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Iranian officials call for change in hajj administration

After a stampede that killed at least 131 Iranians and with more than 300 still missing, Iranian officials have called for a review to change the administration of hajj pilgrimages for it to be put under the Organization of Islamic Cooperation.

After a stampede near the holy city of Mecca during the hajj pilgrimage that left more than 700 people dead, including 131 Iranians, officials and clerics from Iran are calling for the Organization of Islamic Cooperation (OIC) to manage the hajj.

Ayatollah Mohammad Emami Kashani rejected statements by Saudi Arabian officials blaming the pilgrims for not following directions. At Tehran’s Friday prayers on Sept. 25, he said, “They say the pilgrims themselves were disorderly and that the weather was hot [but] the world will not accept it, and this is a lie. Everyone knows the whole story, that it was a lack of worthy management of hajj and they closed the paths and brought the situation to this.”

Kashani continued, “Hajj is not only related to Saudi Arabia, but is connected to all countries. The ones now who have been martyred are from all Islamic countries, not only from Saudi Arabia.” Kashani suggested that these issues be raised at the next OIC meeting and “the management of hajj be put under this organization.”

According to most accounts, the stampede was caused when pilgrims who were traveling to and away from the stone-throwing ritual collided, causing a panic. This is not the first time this has happened, but it is the deadliest stampede in 25 years. While Saudi Arabia has ordered an investigation and has suggested that either African pilgrims or the hot weather played a role, Iranian officials, based on statements of some pilgrims, have blamed the stampede on gates being closed to allow for passage of specific cars.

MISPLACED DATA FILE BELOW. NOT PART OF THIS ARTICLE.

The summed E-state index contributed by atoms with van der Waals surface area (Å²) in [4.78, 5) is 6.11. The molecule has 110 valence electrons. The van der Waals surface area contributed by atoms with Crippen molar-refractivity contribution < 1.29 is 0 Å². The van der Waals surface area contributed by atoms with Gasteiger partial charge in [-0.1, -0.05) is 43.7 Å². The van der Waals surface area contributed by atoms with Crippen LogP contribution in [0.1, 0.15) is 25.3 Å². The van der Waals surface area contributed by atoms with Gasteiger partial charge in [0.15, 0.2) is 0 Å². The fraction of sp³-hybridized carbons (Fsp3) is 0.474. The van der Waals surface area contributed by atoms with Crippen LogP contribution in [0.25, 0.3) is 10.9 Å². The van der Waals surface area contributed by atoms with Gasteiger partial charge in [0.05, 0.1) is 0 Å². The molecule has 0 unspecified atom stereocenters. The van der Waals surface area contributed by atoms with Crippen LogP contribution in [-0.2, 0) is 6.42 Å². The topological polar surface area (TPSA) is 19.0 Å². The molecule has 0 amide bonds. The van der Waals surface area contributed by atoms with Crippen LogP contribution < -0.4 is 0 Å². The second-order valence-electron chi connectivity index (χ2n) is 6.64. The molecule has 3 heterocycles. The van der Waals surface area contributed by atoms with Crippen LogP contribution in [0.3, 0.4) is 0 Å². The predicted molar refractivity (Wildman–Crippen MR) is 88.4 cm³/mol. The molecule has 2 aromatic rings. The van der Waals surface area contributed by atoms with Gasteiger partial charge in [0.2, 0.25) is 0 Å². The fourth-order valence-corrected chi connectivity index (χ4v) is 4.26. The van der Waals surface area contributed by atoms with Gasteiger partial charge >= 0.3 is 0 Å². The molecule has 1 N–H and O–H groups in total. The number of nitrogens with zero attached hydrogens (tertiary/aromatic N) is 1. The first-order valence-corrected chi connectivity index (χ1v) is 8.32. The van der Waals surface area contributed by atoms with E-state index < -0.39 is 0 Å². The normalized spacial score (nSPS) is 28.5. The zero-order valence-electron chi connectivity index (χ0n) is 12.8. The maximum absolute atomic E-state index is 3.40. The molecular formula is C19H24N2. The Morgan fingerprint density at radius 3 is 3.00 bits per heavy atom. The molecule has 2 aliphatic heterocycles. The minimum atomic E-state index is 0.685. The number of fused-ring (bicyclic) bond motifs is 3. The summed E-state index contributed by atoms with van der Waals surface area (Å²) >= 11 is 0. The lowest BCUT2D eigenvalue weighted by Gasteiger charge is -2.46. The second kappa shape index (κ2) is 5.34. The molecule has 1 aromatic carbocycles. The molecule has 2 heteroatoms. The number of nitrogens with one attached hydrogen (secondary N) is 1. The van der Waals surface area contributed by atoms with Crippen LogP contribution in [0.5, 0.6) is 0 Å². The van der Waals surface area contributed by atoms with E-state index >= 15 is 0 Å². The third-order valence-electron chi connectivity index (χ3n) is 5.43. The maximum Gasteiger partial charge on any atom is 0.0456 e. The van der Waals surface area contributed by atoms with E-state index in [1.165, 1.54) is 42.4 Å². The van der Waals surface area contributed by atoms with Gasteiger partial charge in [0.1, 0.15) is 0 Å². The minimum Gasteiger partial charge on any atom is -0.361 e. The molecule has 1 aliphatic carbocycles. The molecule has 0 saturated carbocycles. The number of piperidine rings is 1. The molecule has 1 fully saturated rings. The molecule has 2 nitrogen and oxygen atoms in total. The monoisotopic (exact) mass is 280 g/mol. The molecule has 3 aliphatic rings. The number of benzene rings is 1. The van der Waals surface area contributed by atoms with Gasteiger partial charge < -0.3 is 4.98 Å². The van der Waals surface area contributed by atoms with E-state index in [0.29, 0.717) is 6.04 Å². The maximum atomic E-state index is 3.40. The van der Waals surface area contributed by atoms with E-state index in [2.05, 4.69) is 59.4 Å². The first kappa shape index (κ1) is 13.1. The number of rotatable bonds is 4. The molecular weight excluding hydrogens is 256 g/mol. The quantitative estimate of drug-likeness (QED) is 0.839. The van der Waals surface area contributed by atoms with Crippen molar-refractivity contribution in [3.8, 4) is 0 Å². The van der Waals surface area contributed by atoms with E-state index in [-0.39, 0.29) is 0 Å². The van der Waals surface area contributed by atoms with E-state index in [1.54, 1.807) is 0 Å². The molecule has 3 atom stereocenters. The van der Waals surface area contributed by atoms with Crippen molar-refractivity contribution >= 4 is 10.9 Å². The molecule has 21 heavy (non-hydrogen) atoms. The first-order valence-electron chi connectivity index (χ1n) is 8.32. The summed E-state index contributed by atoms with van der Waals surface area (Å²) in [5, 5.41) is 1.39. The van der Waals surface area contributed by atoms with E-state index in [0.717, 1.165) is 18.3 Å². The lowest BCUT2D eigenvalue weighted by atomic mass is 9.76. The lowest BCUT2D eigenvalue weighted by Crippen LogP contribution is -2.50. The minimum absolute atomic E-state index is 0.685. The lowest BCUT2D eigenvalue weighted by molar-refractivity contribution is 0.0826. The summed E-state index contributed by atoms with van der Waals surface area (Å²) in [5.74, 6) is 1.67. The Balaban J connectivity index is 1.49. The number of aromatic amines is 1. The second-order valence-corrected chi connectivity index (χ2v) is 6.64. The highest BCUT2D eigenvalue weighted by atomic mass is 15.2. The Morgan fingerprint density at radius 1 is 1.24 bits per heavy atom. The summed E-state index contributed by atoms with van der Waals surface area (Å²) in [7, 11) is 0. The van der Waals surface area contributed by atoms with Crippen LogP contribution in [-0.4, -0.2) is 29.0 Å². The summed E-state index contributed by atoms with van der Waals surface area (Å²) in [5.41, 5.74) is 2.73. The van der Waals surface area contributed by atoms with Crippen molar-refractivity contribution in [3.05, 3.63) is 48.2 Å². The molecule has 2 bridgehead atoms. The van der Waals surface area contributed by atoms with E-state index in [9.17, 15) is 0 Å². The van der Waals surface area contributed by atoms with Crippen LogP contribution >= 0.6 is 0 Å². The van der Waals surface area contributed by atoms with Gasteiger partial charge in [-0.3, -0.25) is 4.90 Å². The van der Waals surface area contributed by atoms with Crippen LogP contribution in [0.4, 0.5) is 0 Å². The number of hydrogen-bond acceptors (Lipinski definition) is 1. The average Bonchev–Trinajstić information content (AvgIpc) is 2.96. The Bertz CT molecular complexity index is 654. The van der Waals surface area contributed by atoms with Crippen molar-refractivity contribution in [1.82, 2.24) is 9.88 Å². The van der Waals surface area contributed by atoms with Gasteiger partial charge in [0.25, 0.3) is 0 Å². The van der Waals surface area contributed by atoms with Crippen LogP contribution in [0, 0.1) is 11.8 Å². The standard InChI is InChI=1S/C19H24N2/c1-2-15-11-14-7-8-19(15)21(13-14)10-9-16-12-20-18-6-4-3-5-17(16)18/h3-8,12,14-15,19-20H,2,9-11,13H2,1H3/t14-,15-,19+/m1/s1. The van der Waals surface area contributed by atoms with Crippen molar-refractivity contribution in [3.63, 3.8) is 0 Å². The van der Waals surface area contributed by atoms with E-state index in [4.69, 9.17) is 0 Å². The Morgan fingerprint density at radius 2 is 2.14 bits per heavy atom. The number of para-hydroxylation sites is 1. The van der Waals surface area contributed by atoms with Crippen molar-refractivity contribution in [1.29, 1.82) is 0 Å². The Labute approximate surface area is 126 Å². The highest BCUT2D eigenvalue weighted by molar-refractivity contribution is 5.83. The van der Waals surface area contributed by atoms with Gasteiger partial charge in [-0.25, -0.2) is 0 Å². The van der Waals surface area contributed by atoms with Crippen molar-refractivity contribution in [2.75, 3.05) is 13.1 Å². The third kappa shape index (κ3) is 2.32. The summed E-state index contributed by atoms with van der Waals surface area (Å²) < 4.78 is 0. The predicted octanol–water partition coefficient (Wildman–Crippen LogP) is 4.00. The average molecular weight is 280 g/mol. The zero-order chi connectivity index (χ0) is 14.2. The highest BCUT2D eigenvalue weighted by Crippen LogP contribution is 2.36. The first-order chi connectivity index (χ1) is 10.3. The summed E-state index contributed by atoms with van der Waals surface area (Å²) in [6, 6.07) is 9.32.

Kashani was not the only official to call for the hajj to be administered by the OIC. The speaker of Iran’s parliament, Ali Larijani, called for a review of the administration of the hajj by Muslim countries and the parliamentary union of the OIC. He called for “desirable measures for the administration of this event to be contemplated.”

Larijani added, “What all Muslim nations expect is that the Saudi government, according to its responsibilities, act with prudence and commitment and to confront the offenders and give a satisfactory explanation about what happened to the [pilgrims]."

The disproportionate high number of deaths of Iranian pilgrims who died in the stampede has pushed Iran-Saudi tensions to new heights. Some Saudi media blamed Iranian pilgrims for the stampede. Iranian Basij students protested in front of the Saudi Embassy in Tehran on Sept. 25. Some seminaries in Qom, following calls by Supreme Leader Ayatollah Ali Khamenei for three days of mourning, have canceled classes for Saturday.

In addition to the high number of deaths, there are 365 Iranians who are still missing. Iran’s former ambassador to Lebanon, Ghazanfar Roknabadi, is among the missing.

Iranian filmmaker Majid Majidi, who recently released a film about the prophet of Islam called "Muhammad: The Messenger of God," also weighed in on the stampede after a screening of his movie. He blamed the stampede on “negligence” of those who hold the keys to the Kabaa, the cube building at the center of Islam’s holiest site in Mecca.

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